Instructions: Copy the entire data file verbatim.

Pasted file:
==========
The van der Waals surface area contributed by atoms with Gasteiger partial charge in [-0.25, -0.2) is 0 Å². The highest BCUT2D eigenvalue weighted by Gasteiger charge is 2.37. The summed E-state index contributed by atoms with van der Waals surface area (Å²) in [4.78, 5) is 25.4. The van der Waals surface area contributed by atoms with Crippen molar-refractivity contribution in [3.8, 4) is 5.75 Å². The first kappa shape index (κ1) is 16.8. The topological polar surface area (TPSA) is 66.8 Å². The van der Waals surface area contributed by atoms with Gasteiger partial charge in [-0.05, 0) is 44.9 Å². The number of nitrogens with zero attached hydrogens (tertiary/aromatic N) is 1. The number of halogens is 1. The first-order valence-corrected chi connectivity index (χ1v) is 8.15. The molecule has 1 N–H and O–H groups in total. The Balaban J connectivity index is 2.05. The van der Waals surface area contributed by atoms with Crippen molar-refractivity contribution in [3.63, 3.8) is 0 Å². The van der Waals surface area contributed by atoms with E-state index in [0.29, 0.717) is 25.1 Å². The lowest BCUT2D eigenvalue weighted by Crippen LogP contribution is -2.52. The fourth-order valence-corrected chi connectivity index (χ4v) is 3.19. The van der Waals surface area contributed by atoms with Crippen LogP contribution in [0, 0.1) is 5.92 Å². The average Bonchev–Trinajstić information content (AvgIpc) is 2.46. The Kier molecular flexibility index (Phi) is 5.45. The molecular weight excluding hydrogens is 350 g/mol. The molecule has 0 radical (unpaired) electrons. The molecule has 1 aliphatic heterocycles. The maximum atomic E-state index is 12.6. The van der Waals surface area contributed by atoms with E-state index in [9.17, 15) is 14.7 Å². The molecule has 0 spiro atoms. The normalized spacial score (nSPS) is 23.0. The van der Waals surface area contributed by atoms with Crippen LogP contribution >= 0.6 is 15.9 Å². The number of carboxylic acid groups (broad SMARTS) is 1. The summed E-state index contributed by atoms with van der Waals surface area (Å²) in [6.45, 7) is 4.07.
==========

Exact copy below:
The van der Waals surface area contributed by atoms with Gasteiger partial charge in [-0.25, -0.2) is 0 Å². The highest BCUT2D eigenvalue weighted by Gasteiger charge is 2.37. The summed E-state index contributed by atoms with van der Waals surface area (Å²) in [4.78, 5) is 25.4. The van der Waals surface area contributed by atoms with Crippen molar-refractivity contribution in [3.8, 4) is 5.75 Å². The first kappa shape index (κ1) is 16.8. The topological polar surface area (TPSA) is 66.8 Å². The van der Waals surface area contributed by atoms with Gasteiger partial charge in [-0.05, 0) is 44.9 Å². The number of nitrogens with zero attached hydrogens (tertiary/aromatic N) is 1. The number of halogens is 1. The first-order valence-corrected chi connectivity index (χ1v) is 8.15. The molecule has 1 N–H and O–H groups in total. The Balaban J connectivity index is 2.05. The van der Waals surface area contributed by atoms with Crippen molar-refractivity contribution in [3.63, 3.8) is 0 Å². The van der Waals surface area contributed by atoms with E-state index in [0.29, 0.717) is 25.1 Å². The lowest BCUT2D eigenvalue weighted by Crippen LogP contribution is -2.52. The fourth-order valence-corrected chi connectivity index (χ4v) is 3.19. The van der Waals surface area contributed by atoms with Crippen LogP contribution in [0, 0.1) is 5.92 Å². The average Bonchev–Trinajstić information content (AvgIpc) is 2.46. The Kier molecular flexibility index (Phi) is 5.45. The molecular weight excluding hydrogens is 350 g/mol. The molecule has 0 radical (unpaired) electrons. The molecule has 1 aliphatic heterocycles. The maximum atomic E-state index is 12.6. The van der Waals surface area contributed by atoms with E-state index in [9.17, 15) is 14.7 Å². The molecule has 0 spiro atoms. The normalized spacial score (nSPS) is 23.0. The van der Waals surface area contributed by atoms with Crippen LogP contribution >= 0.6 is 15.9 Å². The number of carboxylic acid groups (broad SMARTS) is 1. The summed E-state index contributed by atoms with van der Waals surface area (Å²) in [6.45, 7) is 4.07.